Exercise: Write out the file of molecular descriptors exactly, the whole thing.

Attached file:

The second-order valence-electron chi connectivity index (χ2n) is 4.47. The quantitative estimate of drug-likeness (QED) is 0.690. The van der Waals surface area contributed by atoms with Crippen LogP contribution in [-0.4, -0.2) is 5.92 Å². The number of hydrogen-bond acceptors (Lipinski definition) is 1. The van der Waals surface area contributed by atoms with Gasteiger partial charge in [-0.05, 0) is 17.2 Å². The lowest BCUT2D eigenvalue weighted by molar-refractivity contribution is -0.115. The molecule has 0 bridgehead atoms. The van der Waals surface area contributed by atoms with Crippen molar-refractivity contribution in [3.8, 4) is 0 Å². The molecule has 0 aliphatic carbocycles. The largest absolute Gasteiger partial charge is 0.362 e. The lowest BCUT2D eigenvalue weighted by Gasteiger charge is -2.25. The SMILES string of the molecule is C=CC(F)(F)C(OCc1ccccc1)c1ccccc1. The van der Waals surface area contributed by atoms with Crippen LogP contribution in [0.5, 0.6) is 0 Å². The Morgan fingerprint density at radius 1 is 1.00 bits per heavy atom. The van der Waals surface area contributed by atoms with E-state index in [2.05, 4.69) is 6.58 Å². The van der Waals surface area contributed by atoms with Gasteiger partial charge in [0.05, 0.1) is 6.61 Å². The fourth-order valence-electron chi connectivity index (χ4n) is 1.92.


The second-order valence-electron chi connectivity index (χ2n) is 4.47. The quantitative estimate of drug-likeness (QED) is 0.690. The van der Waals surface area contributed by atoms with Crippen LogP contribution in [-0.4, -0.2) is 5.92 Å². The number of hydrogen-bond acceptors (Lipinski definition) is 1. The van der Waals surface area contributed by atoms with Gasteiger partial charge in [-0.05, 0) is 17.2 Å². The lowest BCUT2D eigenvalue weighted by molar-refractivity contribution is -0.115. The molecule has 0 bridgehead atoms. The van der Waals surface area contributed by atoms with Crippen molar-refractivity contribution in [3.8, 4) is 0 Å². The molecule has 0 aliphatic carbocycles. The largest absolute Gasteiger partial charge is 0.362 e. The lowest BCUT2D eigenvalue weighted by Gasteiger charge is -2.25. The SMILES string of the molecule is C=CC(F)(F)C(OCc1ccccc1)c1ccccc1. The van der Waals surface area contributed by atoms with Crippen LogP contribution in [0.5, 0.6) is 0 Å². The Morgan fingerprint density at radius 1 is 1.00 bits per heavy atom. The van der Waals surface area contributed by atoms with E-state index in [2.05, 4.69) is 6.58 Å². The van der Waals surface area contributed by atoms with Gasteiger partial charge in [0.05, 0.1) is 6.61 Å². The fourth-order valence-electron chi connectivity index (χ4n) is 1.92.